The challenge of change
The trouble with Erin O’Toole is his job title: Leader of Her Majesty’s Loyal Opposition. As long as the Conservative leader retains that role, he won’t get any respect from the Ottawa press corps. I know whereof I speak. After all, I was press secretary to Robert Stanfield from 1970-1975 through two losing elections, back in the day when it was the Progressive Conservative Party. As Stanfield once said, “If I walked on water across the Rideau Canal, the headlines would read, ‘Stanfield can’t swim.’”
That’s because most journalists then and now are left of centre, more likely to give positive coverage to the Liberals or New Democrats. Finding divisions among the members of O’Toole’s caucus is their daily delight. The dismissal of an MP who accepted a $131 campaign donation from a questionable source is just one example of how little things can end up meaning a lot.
But O’Toole does himself harm because he hasn’t put forward a consistent message. On Friday night his address to the party policy convention was filled with high-falutin’ rhetoric about change. For the life of me, I couldn’t tell you what exactly he wanted to change. Or more important, what he wanted to change to. As for climate change, the Luddites in his party even rejected the milquetoast phrase, “Climate change is real. “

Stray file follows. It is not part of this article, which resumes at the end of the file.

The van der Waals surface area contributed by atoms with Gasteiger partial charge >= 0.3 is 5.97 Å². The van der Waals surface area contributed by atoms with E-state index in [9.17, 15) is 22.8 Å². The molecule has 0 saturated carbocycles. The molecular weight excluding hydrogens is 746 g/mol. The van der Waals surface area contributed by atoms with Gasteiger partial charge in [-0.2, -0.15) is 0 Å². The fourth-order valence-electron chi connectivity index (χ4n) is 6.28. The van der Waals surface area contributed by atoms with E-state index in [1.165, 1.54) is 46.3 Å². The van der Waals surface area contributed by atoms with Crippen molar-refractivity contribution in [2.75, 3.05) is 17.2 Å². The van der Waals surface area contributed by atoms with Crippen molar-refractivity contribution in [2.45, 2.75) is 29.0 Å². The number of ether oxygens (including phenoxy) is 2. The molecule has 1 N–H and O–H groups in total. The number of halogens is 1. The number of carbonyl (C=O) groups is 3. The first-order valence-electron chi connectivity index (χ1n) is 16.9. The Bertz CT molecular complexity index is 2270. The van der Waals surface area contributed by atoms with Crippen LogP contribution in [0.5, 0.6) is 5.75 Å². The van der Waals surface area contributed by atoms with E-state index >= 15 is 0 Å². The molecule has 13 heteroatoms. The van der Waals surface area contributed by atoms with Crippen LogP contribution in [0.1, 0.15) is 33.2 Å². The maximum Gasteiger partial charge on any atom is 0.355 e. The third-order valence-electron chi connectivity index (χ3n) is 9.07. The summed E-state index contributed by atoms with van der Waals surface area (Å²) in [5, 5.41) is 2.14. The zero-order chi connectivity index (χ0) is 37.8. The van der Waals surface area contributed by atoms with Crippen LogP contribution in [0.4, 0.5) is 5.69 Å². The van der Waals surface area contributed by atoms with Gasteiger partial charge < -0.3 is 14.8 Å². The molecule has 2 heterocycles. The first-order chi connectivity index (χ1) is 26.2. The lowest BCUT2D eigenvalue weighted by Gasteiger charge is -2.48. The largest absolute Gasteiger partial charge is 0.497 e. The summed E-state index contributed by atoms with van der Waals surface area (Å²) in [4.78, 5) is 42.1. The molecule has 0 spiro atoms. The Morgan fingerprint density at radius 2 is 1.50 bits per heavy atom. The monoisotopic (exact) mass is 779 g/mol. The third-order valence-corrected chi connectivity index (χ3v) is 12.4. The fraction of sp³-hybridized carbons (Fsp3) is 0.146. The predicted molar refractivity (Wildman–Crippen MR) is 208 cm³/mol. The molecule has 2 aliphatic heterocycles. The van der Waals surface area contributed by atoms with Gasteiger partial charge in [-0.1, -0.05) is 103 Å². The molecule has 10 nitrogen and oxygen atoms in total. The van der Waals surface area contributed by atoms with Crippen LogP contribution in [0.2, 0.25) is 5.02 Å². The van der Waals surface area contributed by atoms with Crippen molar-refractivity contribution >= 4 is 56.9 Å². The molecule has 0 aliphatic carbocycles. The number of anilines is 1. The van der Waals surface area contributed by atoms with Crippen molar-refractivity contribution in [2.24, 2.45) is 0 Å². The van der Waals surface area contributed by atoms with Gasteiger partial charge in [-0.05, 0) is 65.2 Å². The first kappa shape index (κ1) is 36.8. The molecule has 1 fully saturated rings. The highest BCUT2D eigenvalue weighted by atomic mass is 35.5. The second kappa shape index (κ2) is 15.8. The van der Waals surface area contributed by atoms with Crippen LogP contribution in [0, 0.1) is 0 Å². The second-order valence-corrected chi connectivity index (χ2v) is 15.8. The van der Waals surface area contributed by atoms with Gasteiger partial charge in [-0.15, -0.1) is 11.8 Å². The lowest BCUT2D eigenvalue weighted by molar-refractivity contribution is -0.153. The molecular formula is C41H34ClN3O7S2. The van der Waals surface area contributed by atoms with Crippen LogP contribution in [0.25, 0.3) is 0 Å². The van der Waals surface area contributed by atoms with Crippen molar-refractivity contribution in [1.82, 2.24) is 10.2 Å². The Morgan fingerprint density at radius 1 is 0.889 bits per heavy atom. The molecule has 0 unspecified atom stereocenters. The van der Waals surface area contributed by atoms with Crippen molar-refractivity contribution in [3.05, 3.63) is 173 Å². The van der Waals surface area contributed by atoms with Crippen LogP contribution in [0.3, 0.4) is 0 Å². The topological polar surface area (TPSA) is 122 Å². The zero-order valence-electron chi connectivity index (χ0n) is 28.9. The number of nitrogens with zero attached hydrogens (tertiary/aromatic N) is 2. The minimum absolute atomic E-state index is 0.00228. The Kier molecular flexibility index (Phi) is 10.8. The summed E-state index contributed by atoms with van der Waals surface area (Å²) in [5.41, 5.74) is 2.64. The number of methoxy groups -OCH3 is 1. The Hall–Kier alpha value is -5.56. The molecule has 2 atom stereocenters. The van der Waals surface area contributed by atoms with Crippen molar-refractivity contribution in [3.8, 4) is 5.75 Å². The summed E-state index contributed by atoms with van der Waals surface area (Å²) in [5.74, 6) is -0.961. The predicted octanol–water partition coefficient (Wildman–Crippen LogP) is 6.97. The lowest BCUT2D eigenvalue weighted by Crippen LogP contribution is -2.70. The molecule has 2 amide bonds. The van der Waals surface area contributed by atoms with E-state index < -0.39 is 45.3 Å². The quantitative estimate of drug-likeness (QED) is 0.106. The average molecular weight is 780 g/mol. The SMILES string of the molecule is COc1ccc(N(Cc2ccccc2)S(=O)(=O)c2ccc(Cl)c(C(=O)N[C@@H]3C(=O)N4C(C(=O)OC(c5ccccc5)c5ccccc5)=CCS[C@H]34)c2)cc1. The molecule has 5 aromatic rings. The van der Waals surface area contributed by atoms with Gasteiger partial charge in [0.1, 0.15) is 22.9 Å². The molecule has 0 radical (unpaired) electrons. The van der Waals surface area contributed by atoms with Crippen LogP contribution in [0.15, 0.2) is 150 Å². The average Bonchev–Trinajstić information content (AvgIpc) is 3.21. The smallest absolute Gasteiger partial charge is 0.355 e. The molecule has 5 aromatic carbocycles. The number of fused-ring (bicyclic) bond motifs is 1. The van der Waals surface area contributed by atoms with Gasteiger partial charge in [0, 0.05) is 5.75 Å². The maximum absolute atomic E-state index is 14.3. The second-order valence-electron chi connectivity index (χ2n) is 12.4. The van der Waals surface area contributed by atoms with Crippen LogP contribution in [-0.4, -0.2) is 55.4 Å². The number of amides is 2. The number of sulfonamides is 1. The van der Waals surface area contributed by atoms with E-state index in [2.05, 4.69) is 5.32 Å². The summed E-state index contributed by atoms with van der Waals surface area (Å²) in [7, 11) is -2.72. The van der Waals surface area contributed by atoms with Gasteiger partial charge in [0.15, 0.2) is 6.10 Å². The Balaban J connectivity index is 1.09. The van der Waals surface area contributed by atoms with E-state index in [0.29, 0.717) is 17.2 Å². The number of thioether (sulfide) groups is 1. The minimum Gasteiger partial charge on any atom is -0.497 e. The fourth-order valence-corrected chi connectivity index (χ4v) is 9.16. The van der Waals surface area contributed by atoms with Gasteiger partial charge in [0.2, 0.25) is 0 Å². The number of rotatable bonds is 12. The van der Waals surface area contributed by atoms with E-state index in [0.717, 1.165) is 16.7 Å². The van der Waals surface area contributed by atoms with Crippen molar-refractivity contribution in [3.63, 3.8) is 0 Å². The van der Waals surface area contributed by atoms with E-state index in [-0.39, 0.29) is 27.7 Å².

O’Toole’s speech was likely the first time many Canadians heard anything directly from him. What a missed opportunity. I believe that an opposition party doesn’t win an election based on its policies. They come to power because the voters decide that the current bunch needs to be thrown out. O’Toole should have spent much of his address reminding people of the Liberal Party’s failures. He could have cited Justin Trudeau’s holiday travel, the WE scandal, the inability to choose an appropriate Governor General or head of the Armed Forces and the laggardly COVID-19 vaccine program. Voters need to be shaken loose from their previous support of the government and put in a mood to jettison them and embrace another. Only then will Erin O’Toole stand a chance of winning. Presuming that he has along the way won over his own recalcitrant MPs.